American Footage of Nazi Concentration Camps

Jul 2019
284
New Jersey
#1
In the spirit of the recent thread analyzing a photo of prisoners at Buchenwals immediately following liberation, I'd like to share the following, lesser known footage. These reels of film were taken by the US Army following their liberation of the Nazi Concentration Camps, and, though it's left unsaid, the vast majority of these men and women were Jews from across the Third Reich. In light of the fact that so many people nowadays are unaware of what exactly the nazis really did, I'd like to share this footage with whoever has the stomach to view it.

WARNING: This footage is probably the most disturbing footage you have ever seen. It contains horrible and heartbreaking things. Nonetheless, I think it's important that the world see this - this is raw evil in its purest form. As always, I defer to the moderators if they deem this content too extreme for Historum, nonetheless, I will make the case here that there is a moral imperative for us to acknowledge evil and bigotry and know it in all of its terrible barbarity. I repeat, if you are sensitive (and possibly even if you are not) watch this footage with caution.

 
Likes: Futurist
Mar 2019
1,437
Kansas
#2
WARNING: This footage is probably the most disturbing footage you have ever seen. It contains horrible and heartbreaking things. Nonetheless, I think it's important that the world see this - this is raw evil in its purest form. As always, I defer to the moderators if they deem this content too extreme for Historum, nonetheless, I will make the case here that there is a moral imperative for us to acknowledge evil and bigotry and know it in all of its terrible barbarity. I repeat, if you are sensitive (and possibly even if you are not) watch this footage with caution.
It is a case of damned if you do, damned if you dont.
 
Jul 2019
284
New Jersey
#3
It is a case of damned if you do, damned if you dont.
The first time I watched this was when my older brother showed it to me on a DVD. I must have been 15 or so. I got up and left in middle and had nightmares from it. I came back two years later and watched the whole thing. It was terrible but I don't regret it.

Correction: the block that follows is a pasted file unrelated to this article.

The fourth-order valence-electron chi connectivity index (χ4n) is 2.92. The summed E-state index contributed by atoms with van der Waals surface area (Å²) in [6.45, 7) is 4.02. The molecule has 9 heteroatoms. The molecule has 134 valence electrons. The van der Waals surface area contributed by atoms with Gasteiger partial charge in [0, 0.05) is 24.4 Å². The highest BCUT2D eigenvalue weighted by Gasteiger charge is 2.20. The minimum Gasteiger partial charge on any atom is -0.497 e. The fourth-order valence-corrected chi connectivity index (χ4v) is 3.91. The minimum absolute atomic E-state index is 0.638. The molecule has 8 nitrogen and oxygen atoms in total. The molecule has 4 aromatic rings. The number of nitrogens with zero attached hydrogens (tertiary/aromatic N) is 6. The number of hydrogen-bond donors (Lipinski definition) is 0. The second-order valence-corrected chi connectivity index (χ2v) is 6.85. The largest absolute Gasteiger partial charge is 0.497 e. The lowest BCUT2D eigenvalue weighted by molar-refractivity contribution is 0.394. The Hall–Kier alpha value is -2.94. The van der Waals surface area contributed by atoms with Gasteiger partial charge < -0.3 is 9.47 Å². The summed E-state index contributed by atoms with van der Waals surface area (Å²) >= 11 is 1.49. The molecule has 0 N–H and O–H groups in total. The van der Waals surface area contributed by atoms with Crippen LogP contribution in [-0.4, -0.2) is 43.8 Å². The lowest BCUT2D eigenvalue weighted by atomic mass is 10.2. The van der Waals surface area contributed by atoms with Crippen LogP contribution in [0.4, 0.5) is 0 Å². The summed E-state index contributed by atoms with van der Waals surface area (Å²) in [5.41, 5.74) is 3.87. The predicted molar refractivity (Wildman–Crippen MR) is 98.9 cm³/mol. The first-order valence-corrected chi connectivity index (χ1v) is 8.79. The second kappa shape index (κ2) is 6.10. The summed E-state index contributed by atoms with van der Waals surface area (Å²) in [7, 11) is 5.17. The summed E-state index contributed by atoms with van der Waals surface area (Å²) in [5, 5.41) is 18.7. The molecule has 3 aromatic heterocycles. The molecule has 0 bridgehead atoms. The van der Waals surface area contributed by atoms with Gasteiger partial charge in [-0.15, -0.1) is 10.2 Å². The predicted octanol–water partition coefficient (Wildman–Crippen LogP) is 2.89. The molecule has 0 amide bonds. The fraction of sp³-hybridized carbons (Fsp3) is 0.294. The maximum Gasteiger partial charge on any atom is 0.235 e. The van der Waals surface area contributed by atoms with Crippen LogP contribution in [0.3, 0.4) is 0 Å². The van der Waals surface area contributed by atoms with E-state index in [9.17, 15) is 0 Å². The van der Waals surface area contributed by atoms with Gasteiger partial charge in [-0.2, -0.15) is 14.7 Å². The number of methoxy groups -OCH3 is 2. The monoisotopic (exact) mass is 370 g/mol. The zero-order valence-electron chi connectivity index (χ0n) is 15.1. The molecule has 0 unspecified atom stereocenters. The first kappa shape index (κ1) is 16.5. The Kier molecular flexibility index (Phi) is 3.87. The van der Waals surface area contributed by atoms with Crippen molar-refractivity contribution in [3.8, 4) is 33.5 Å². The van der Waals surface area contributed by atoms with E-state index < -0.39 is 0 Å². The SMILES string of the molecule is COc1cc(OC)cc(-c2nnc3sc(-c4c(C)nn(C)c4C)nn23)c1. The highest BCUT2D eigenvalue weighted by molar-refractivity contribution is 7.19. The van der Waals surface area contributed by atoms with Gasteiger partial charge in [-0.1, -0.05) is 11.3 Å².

Last edited:
Mar 2019
1,437
Kansas
#4
The first time I watched this was when my older brother showed it to me on a DVD. I must have been 15 or so. I got up and left in middle and had nightmares from it. I came back two years later and watched the whole thing. It was terrible but I don't regret it.
I think I was able to compartmentalize fairly well even at a young age. While it horrified me I didn't have a physical reaction the way you mentioned.

Mind you the book 1984 disturbed me greatly..........so go figure
 
Jul 2019
284
New Jersey
#5
I think I was able to compartmentalize fairly well even at a young age. While it horrified me I didn't have a physical reaction the way you mentioned.

Mind you the book 1984 disturbed me greatly..........so go figure
I grew up knowing a number of Concentration Camp survivors, so it all felt extremely close to home. I already knew alot about the Holocaust, but I'd never before actually seen that sort of footage.
 

royal744

Ad Honoris
Jul 2013
10,477
San Antonio, Tx
#7
The first time I watched this was when my older brother showed it to me on a DVD. I must have been 15 or so. I got up and left in middle and had nightmares from it. I came back two years later and watched the whole thing. It was terrible but I don't regret it.

I used to react the same way when I was a little boy. Today, not so much. I don’t hold any of the postwar German generations responsible.The generation that fought for this sinister and murderous despot, yeah, I hold them responsible. I was born during the “honger winter” in Holland in 1944, at the time the Germans cut off the food supply to Holland. There was no love lost for the Germans in my family.
 
Likes: Abraham95

mark87

Ad Honorem
Jan 2014
2,057
Santiago de Chile
#9
I watched some time ago the British Pathe film on the liberation of Bergen-Belsen. I'm a historian, I see messed up things on a shockingly regular basis, I had to stop watching that film. The only other time I had to stop what I was doing was when I read up on the T4 Euthanasia program in a book.
The sad part of it for me, is that I have become desensitized to some shocking things just by reading about the 20th century and watching documentaries. I will see horrible things on TV that shock everyone else and just go 'meh, seen worse'.
My mother had to teach this stuff in middle school, some of her students were Jewish (1990's for reference), she said one of them had to run out of the classroom because it was too much, might have vomited even. Can't blame them, I think these things depend on the type of person you are, at what age you are viewing and the closeness of the topic to you're heart.
 
Likes: Abraham95

Futurist

Ad Honoris
May 2014
19,747
SoCal
#10
The first time I watched this was when my older brother showed it to me on a DVD. I must have been 15 or so. I got up and left in middle and had nightmares from it. I came back two years later and watched the whole thing. It was terrible but I don't regret it.
How old are you right now?